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Vitamin D Deficiency Associated with Dementia and Parkinson Disease
Two studies seem to point to vitamin D deficiency as having a role in both cognitive decline and Parkinson disease, but commentators aren't certain about the clinical implications.
One study, published in the Archives of Internal Medicine, followed some 850 older adults for about 6 years. Low serum levels of vitamin D at the outset of the study were associated with substantial cognitive decline (as measured by the Mini-Mental State Examination) by study's end. Editorialists caution that "low vitamin D levels may simply be a marker for lower health status than a cause of it." They write that "a rigorous evidence base ... does not currently exist" to favor using vitamin D supplementation to improve health outcomes.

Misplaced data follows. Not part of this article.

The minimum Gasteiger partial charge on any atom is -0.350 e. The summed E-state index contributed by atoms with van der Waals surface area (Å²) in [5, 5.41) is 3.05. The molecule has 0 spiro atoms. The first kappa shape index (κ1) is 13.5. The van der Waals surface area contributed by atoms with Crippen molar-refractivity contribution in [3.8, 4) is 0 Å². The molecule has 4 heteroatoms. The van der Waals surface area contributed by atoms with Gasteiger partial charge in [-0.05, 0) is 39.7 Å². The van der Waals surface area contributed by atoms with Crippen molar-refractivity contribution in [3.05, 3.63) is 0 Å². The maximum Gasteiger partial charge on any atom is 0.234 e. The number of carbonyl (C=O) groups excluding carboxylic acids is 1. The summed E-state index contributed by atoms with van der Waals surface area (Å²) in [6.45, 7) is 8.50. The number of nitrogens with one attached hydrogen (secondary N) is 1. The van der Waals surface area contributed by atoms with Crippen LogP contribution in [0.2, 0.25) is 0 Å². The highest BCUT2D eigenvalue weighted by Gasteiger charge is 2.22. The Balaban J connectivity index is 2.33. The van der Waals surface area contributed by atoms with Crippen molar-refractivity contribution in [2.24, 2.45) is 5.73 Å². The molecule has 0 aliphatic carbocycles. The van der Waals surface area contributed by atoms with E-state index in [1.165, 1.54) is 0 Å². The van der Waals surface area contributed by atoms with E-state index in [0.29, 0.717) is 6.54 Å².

The other study, published in the Archives of Neurology, found an association between low levels of vitamin D and the development of Parkinson disease by follow-up some 30 years later. An editorialist finds the results promising but preliminary.
Archives of Internal Medicine article (Free abstract)
Archives of Internal Medicine editorial (Subscription required)
Archives of Neurology article (Free abstract)
Archives of Neurology editorial (Subscription required)
Published in Physician's First Watch July 13, 2010
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